Somehow I don't think driving this speed demon will persuade too many people to support Heath Shuler's plan to bring back the 55-mph speed limit. It might persuade more folks to jump on the bandwagon for Donald Sensing's suggestion for higher speed limits, however.

Monday, August 18, 2008

The Case for Speed

House of Representatives member Heath Shuler (D- N.C.) is agitating for the return of the 55-mph speed limit. I remember that infamous speed limit- no one followed it and all it did was to irritate drivers. In other words, it was about as successful as Jimmy Carter's plan to wear more sweaters instead of actually developing American energy reserves. However, according to Donald Sensing over at his blog Sense of Events, instead of decreasing the speed limit, now would actually be a good time to increase it- he suggests at least 100 miles an hour or more on the freeways.

To illustrate his idea, Sensing compares the time necessary to take a trip from Nashville to Memphis both by air and by car. He finds that,
Nashville to Memphis, 200 ground miles, flying Northwest Airlines flt. 457. Depart Nashville (BNA) at 0612, arrive Memphis (MEM) at 0715. Cool, just an hour, right? Of course not. You must arrive at the airport no fewer than 90 minutes earlier than flight departure (they say two hours, but let's assume you check no baggage). And you have to drive to the airport, call that 30 minutes. So you leave home at 0412. Three hours later you arrive at the Memphis airport and have to spend another 30 minutes, minimum, getting to your place of business for the day. Use more time if you checked baggage.

So you spend 3 1/2 hours getting to your destination in Memphis from your Nashville home.

If you drive, Google Maps says it would take 3 1/2 hours just to drive from BNA to MEM. Of course, you wouldn't start from BNA or end at MEM, so shave a half-hour. Still, many business travelers would consider the extra half-hour spent flying to be worth it, especially if they can use the down time to work.

So let's raise the speed limit to 100 mph. Using the same route, BNA - MEM, uses 205 interstate miles. Some of this is too congested to permit high-speed driving, probably about 20 miles. Heck, to make it easy let's say 25 miles. So you cover 180 miles in 1 hour, 48 minutes and the other 25 miles in as many minutes. That leaves 16 miscellaneous miles left, which might take you another 25 minutes. Total time, 2 hours, 38 minutes. You save, basically, an hour.

Sensing also examines the other delays built into air travel these days- the TSA security checks, the baggage-checks, the check-in lines and of course the waiting in the plane on the runway. Since airlines over-schedule, the odds of a true on-time departure are extremely low) and the airlines and the FAA manipulate things so that even if the plane officially makes an 'on-time' departure, you still won't be in the ari anywhere near your scheduled departure time.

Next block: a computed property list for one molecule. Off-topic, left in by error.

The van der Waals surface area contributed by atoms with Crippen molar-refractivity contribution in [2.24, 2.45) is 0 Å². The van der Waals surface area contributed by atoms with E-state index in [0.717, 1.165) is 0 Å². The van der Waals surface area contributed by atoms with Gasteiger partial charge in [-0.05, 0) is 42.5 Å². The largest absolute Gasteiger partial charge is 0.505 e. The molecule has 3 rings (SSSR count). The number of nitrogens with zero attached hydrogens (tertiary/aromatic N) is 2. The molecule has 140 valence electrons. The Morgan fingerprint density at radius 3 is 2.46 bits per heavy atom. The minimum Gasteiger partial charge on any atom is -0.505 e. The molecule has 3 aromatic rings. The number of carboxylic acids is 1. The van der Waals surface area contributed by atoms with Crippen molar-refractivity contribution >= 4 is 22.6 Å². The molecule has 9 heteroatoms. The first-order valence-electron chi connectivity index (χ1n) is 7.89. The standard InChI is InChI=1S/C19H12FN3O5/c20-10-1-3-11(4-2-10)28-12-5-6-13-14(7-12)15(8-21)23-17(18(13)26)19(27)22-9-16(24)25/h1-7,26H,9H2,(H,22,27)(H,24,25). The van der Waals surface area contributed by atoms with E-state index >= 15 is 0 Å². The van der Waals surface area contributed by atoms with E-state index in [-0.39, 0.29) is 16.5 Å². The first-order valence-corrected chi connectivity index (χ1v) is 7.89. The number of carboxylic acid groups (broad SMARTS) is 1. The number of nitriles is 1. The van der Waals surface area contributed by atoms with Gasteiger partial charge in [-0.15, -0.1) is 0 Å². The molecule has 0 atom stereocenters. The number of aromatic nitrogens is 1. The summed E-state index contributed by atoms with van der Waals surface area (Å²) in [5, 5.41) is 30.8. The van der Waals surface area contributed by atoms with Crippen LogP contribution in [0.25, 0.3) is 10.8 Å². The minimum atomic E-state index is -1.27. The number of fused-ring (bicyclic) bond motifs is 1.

I find a lot of sense in what Mr. Sensing suggests. For foreign trips, of course, air travel remains the only real alternative, as sea travel is too slow. However, for much domestic travel, driving actually is quicker, and less stressful than air. And if the speed limits were raised, the time involved would drop as well. Read the whole thing and see what you think- I like the idea. Not that there is much chance of our elected officials implementing it, but we proved with the 55-mile speed limit that if we push long enough, even Congress might eventually pay some attention...

Hat tip to Glenn Reynolds.

Friday, August 15, 2008

An Important Birthday

Napoleon Bonaparte, French general, Emperor and master military genius, was born on this day in 1867. Why is this important? Because it was Bonaparte's imperialist dreams that caused the French-English wars between the 1790s and the Waterloo campaign of 1815, led to Britain's Royal Navy becoming the world's premier fighting force and set up the beginnings of the European order that was finally overthrown in 1918.

Napoleon was born on the island of Corsica, but entered the French army at a young age and rose rapidly, becoming a general at age 20. When France was plunged into the darkness of the French Revolution, it was Bonaparte who, with the support of the Army, eventually took control of the French government, being named First Consul in 1799 in what can only be called a coup de etat. After consolidating his power, he declared himself Emperor.

As a side note, it was Bonaparte's expedition to Egypt in 1798 that resulted in the discovery of one of the most important artifacts of all time- the Rosetta Stone. A stone that has the same text written in hieroglyphs, Demotic script and Greek, it was this that finally provided the key for cracking the Egyptian hieroglyphic writing system.